BNP At Home Recommends: Black Panther: A Nation Under Our Feet

Black Panther ANUOF

Writer: Ta-Nehisi Coates / Artist: Brian Stelfreeze / Marvel Comics

With Ta-Nehisi Coates’ Black Panther run nearing its end, it’s a great time to revisit the beginning with the “Nation Under Our Feet” saga. In one of the boldest approaches in the history of the character, we see a dutiful T’Challa struggling to rule over a more conflicted Wakanda. In a time where conflicts both in and outside of the nation have lead some of its people to question their ruling body, a terrorist agitator stirs up trouble among the status quo. Meanwhile, there is dissension in the ranks among the Dora Milaje that leads to the increasing restlessness. The story doesn’t just call into question whether or not T’Challa is king enough to rescue Wakanda from imploding. It questions whether or not Wakanda even still needs/wants a king….or to be rescued, for that matter.

The relevance to the current civil unrest is obvious right away, but “A Nation Under Our Feet” is more than just a political revolution. It’s almost like a Wakandan documentary or the most lit episode of Parts Unknown of all time. The level of world building from Coates is beyond laudable. For the first time in recent memory, Wakanda actually feels like a living breathing society with landmarks, cultural differences in the various regions, and ideological disagreements. I feel like I know more about Wakanda in a matter of volumes than I do about Gotham City after damn near 30 years of reading comics. And the level of representation we get from women is impressive. If you enjoyed how the women were centered in the Black Panther movie, you’ll probably enjoy how central women are throughout this story. But one of the reasons this book has a lasting relevance is its commitment to displaying black people unified towards a single purpose.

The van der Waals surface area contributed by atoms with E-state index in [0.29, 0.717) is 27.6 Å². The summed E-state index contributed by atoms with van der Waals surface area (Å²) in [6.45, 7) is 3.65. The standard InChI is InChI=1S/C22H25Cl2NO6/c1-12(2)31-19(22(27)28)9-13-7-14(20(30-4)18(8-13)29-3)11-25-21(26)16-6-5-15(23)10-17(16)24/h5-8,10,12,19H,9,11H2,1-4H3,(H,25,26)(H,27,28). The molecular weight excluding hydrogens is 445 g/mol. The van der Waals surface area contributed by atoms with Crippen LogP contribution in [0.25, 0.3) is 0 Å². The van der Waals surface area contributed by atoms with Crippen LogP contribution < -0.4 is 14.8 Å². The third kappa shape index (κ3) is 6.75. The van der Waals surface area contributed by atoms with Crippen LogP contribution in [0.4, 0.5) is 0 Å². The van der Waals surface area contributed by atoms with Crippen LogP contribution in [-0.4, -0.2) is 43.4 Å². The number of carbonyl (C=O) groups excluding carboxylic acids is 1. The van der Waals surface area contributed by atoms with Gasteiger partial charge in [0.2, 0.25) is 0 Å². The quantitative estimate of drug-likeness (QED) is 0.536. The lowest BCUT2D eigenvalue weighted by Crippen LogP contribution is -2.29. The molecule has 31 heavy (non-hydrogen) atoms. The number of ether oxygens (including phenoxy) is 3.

Black Panther ANUOF Inside

A lot of Marvel’s most popular storylines are commonly based around heroes at each other’s throats whether it’s because of being split apart by legislation, ideology, mischief gods, or even shape-shifting alien sleeper cells. Coates’ writing seems very fixed on the idea that the only way a nation survives turmoil is together. No matter how many times the Black Panther’s motivations come into question, the protagonists know how to pick and choose their battles, when to unpack what’s happening and why, and when to put those things aside and win the day as a team. And honestly, that’s something we need now more than ever.

Enjoy reading Black Panther? Check out BNP’s other reviews here.

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